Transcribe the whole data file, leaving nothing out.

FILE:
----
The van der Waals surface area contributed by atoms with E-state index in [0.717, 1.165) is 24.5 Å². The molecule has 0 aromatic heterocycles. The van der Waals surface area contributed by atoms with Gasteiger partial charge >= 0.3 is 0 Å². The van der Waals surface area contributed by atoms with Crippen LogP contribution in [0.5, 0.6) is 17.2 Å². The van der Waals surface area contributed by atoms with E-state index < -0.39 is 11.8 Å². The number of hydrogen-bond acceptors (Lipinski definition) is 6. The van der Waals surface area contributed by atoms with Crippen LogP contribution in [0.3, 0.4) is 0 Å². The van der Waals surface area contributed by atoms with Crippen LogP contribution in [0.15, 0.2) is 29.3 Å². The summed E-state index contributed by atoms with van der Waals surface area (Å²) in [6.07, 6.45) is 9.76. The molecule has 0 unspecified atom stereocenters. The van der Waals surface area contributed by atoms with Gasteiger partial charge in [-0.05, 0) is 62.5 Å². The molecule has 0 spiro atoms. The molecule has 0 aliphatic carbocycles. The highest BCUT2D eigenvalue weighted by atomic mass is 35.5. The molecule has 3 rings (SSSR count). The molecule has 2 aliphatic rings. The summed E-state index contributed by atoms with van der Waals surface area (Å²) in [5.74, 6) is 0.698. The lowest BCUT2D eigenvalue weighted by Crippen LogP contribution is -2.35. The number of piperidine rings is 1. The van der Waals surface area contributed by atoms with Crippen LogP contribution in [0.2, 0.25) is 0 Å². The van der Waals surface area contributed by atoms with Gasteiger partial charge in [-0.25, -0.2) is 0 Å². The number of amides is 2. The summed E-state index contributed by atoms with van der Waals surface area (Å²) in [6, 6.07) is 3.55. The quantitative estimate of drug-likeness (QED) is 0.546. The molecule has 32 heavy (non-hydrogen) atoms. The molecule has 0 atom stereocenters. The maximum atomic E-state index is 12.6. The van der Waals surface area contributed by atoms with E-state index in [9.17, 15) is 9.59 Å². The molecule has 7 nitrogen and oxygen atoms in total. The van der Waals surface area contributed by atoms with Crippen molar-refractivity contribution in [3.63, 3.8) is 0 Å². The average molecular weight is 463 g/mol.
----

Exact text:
The van der Waals surface area contributed by atoms with E-state index in [0.717, 1.165) is 24.5 Å². The molecule has 0 aromatic heterocycles. The van der Waals surface area contributed by atoms with Gasteiger partial charge >= 0.3 is 0 Å². The van der Waals surface area contributed by atoms with Crippen LogP contribution in [0.5, 0.6) is 17.2 Å². The van der Waals surface area contributed by atoms with E-state index < -0.39 is 11.8 Å². The number of hydrogen-bond acceptors (Lipinski definition) is 6. The van der Waals surface area contributed by atoms with Crippen LogP contribution in [0.3, 0.4) is 0 Å². The van der Waals surface area contributed by atoms with Crippen LogP contribution in [0.15, 0.2) is 29.3 Å². The summed E-state index contributed by atoms with van der Waals surface area (Å²) in [6.07, 6.45) is 9.76. The molecule has 0 unspecified atom stereocenters. The van der Waals surface area contributed by atoms with Gasteiger partial charge in [-0.05, 0) is 62.5 Å². The molecule has 0 spiro atoms. The molecule has 0 aliphatic carbocycles. The highest BCUT2D eigenvalue weighted by atomic mass is 35.5. The molecule has 3 rings (SSSR count). The molecule has 2 aliphatic rings. The summed E-state index contributed by atoms with van der Waals surface area (Å²) in [5.74, 6) is 0.698. The lowest BCUT2D eigenvalue weighted by Crippen LogP contribution is -2.35. The number of piperidine rings is 1. The van der Waals surface area contributed by atoms with Crippen LogP contribution in [0.2, 0.25) is 0 Å². The van der Waals surface area contributed by atoms with Gasteiger partial charge in [-0.25, -0.2) is 0 Å². The number of amides is 2. The summed E-state index contributed by atoms with van der Waals surface area (Å²) in [6, 6.07) is 3.55. The quantitative estimate of drug-likeness (QED) is 0.546. The molecule has 32 heavy (non-hydrogen) atoms. The molecule has 0 atom stereocenters. The maximum atomic E-state index is 12.6. The van der Waals surface area contributed by atoms with E-state index in [9.17, 15) is 9.59 Å². The molecule has 7 nitrogen and oxygen atoms in total. The van der Waals surface area contributed by atoms with Crippen molar-refractivity contribution in [3.63, 3.8) is 0 Å². The average molecular weight is 463 g/mol.